Offshore Sailing Association
AOSA CLUB HISTORY - The information shown on this page comes primarily from Hans Nederveen, Dean Wray and Bob Schimmel. Information
is still being gathered as not
all the details are complete or accurate! Whenever I meet an ex commodore I
a bit more and update this file. The info is posted here in the hope that
it will shake the cob webs loose. If you have information that can clarify the facts,
please email me so we can update
this section. Bob Schimmel, 2016-04-28.
1975 - The idea of creating a sail club for pocket cruisers was conceived on the
shores of the Strutts Marina in discussions amongst the sailors. Donna Bean is credited
with originating the idea and quickly got others involved. I remember our
conversation and Hans Nederveen was also approached. There were others
but neither Donna nor I can remember their names. We even discussed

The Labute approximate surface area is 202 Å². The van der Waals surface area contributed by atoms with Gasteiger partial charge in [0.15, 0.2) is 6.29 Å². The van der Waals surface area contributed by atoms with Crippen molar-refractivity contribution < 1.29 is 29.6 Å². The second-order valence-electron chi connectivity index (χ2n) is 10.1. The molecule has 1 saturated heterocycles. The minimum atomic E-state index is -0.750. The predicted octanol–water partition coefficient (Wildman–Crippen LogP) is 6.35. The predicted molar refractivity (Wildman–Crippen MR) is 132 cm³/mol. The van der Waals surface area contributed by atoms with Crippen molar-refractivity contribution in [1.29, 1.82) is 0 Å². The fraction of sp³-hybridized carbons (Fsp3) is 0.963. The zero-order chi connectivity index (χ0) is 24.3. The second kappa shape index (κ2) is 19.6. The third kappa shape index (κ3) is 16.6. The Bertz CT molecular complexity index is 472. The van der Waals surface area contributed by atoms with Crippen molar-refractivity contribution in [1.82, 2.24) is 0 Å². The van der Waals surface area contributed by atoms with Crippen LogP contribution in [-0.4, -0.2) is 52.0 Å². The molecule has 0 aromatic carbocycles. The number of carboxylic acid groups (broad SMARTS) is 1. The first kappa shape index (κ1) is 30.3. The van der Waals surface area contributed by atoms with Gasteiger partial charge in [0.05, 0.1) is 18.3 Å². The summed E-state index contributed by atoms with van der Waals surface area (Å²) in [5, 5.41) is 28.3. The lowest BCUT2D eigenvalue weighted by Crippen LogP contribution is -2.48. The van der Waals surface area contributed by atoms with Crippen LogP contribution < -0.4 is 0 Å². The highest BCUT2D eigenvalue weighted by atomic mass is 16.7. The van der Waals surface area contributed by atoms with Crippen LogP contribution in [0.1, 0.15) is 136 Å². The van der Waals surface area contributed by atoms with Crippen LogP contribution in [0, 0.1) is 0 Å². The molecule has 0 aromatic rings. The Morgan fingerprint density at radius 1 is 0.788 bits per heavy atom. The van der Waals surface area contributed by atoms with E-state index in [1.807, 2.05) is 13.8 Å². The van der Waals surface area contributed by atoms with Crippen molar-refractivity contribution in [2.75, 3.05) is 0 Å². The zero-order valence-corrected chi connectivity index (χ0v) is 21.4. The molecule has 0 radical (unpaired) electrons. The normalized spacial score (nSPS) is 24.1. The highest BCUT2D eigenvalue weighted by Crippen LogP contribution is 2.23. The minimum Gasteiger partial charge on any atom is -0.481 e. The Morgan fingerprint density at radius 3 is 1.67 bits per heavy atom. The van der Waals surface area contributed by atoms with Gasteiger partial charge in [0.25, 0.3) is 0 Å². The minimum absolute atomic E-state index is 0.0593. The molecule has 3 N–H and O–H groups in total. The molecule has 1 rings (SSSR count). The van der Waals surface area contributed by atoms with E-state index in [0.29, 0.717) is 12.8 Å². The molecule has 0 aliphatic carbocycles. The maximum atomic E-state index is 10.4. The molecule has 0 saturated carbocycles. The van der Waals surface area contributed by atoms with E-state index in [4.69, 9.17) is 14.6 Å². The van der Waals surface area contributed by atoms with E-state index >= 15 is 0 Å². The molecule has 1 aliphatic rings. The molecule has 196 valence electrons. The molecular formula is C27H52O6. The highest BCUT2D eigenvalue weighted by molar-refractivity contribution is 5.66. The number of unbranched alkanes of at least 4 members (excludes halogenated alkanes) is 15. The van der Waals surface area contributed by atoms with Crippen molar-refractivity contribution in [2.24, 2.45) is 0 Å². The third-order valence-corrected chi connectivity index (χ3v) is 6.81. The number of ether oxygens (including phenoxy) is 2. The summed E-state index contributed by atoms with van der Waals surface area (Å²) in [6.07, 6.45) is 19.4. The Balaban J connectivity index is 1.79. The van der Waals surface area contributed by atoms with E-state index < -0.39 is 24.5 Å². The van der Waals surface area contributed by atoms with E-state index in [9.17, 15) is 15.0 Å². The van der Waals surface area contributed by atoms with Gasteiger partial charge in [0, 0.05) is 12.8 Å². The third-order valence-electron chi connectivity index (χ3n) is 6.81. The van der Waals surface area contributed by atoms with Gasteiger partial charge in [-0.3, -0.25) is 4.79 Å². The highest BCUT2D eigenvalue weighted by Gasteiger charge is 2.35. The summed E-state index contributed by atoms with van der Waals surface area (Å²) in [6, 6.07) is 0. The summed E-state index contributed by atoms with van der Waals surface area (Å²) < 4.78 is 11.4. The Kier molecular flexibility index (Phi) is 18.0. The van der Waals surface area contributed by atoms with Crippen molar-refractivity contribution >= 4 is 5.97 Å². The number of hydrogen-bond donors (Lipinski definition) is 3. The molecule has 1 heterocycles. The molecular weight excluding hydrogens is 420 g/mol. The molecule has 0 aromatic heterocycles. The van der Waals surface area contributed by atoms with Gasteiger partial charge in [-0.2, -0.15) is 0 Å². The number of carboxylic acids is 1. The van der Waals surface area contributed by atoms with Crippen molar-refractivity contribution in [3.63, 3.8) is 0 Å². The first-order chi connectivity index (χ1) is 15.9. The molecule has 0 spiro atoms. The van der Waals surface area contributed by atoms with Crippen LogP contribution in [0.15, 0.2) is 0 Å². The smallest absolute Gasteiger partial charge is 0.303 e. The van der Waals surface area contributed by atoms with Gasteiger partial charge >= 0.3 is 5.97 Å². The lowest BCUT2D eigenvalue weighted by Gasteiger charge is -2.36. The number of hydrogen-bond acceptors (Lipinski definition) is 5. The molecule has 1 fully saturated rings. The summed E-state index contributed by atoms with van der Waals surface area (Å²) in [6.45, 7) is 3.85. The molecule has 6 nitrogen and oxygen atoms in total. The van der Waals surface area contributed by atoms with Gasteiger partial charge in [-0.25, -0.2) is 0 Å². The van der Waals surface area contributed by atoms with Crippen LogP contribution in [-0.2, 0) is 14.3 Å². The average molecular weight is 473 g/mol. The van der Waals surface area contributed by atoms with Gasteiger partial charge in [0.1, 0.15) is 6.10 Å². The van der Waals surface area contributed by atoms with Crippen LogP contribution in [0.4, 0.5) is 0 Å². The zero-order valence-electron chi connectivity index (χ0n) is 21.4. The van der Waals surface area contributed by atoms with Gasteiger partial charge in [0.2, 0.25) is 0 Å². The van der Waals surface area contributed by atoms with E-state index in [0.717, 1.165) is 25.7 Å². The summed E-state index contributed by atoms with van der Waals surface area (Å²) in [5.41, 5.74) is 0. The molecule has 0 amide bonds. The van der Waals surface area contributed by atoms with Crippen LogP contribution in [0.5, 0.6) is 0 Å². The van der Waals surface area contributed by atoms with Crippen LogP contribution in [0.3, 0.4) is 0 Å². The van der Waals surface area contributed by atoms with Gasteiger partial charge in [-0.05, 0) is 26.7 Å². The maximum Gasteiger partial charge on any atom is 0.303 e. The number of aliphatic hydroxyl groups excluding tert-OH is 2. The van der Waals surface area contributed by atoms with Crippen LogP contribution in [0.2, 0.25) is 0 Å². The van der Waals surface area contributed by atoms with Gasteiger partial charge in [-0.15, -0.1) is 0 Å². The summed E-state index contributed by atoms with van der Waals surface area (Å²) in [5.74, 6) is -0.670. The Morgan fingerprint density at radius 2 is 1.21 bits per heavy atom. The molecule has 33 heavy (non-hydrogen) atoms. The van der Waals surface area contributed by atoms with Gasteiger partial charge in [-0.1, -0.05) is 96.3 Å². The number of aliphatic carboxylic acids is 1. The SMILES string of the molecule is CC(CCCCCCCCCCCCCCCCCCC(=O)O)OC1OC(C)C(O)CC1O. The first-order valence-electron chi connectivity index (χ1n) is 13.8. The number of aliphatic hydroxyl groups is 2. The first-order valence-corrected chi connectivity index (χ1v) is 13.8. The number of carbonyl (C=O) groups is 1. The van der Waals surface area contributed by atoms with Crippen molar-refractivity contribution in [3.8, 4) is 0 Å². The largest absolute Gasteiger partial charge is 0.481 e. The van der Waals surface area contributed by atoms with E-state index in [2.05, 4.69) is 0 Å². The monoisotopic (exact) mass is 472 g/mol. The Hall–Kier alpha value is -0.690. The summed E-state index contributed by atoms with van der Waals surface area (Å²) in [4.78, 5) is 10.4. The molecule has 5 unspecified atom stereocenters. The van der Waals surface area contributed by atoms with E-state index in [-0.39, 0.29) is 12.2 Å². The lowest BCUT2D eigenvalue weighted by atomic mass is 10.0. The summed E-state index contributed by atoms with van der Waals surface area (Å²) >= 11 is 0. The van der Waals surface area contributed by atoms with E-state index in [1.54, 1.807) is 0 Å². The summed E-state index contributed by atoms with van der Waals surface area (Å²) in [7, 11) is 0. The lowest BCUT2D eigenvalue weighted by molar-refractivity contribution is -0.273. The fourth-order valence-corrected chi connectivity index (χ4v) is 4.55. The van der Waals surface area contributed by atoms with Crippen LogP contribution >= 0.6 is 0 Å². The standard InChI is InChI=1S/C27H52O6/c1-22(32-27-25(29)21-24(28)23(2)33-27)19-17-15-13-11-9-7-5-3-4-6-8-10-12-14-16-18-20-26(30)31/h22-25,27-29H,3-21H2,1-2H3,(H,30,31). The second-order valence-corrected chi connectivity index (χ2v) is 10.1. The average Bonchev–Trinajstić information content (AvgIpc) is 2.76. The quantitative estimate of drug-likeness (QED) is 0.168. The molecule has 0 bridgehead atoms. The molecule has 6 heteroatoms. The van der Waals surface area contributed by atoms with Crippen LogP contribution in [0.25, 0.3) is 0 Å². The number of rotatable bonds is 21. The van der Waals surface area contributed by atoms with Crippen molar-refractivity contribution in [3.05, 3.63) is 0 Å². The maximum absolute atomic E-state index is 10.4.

creating a club with a full marina in the west end of Rosewood Bay. The Strutts Marina was located
on the south shore of Wabamun Lake, half way between SBYC and Rosewood Bay. It
was operated by Klaus and Gisela Strutt. Now I wouldn't go so far as to call
this bunch of sailors a club, but they split into two factions at the end of the
racing and cruising. Despite this, we had fun at the events we held during the
Many heated discussions were held during the Sunday morning coffee break, over how to maintain our
boats. Nobody ever heard of anti-fouling paint yet. You should understand that pocket cruisers were in their infancy and
all of us were
novices at that time. We simply did not know enough about fibreglass boats;
fastening hardware and especially winter storage, hence Donna's concept of holding